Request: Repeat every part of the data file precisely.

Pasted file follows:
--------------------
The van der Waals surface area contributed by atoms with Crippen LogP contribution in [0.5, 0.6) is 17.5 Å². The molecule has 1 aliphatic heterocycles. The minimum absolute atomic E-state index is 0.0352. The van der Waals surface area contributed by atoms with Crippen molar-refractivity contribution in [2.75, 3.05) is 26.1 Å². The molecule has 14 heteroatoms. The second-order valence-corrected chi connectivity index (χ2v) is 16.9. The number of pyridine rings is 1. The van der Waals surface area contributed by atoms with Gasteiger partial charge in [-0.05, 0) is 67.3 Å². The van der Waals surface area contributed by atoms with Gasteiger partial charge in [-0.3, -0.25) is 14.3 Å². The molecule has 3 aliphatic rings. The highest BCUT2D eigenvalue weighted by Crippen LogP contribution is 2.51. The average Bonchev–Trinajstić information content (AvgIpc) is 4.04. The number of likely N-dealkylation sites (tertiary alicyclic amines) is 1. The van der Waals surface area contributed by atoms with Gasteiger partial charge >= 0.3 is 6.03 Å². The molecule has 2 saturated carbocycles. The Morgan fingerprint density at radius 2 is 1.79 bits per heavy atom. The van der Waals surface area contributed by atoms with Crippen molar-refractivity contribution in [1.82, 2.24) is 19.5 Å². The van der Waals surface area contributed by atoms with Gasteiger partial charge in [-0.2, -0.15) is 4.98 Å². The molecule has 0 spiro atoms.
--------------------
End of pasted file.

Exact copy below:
The van der Waals surface area contributed by atoms with Crippen LogP contribution in [0.5, 0.6) is 17.5 Å². The molecule has 1 aliphatic heterocycles. The minimum absolute atomic E-state index is 0.0352. The van der Waals surface area contributed by atoms with Crippen molar-refractivity contribution in [2.75, 3.05) is 26.1 Å². The molecule has 14 heteroatoms. The second-order valence-corrected chi connectivity index (χ2v) is 16.9. The number of pyridine rings is 1. The van der Waals surface area contributed by atoms with Gasteiger partial charge in [-0.05, 0) is 67.3 Å². The van der Waals surface area contributed by atoms with Gasteiger partial charge in [-0.3, -0.25) is 14.3 Å². The molecule has 3 aliphatic rings. The highest BCUT2D eigenvalue weighted by Crippen LogP contribution is 2.51. The average Bonchev–Trinajstić information content (AvgIpc) is 4.04. The number of likely N-dealkylation sites (tertiary alicyclic amines) is 1. The van der Waals surface area contributed by atoms with Gasteiger partial charge >= 0.3 is 6.03 Å². The molecule has 2 saturated carbocycles. The Morgan fingerprint density at radius 2 is 1.79 bits per heavy atom. The van der Waals surface area contributed by atoms with Crippen molar-refractivity contribution in [1.82, 2.24) is 19.5 Å². The van der Waals surface area contributed by atoms with Gasteiger partial charge in [-0.2, -0.15) is 4.98 Å². The molecule has 0 spiro atoms.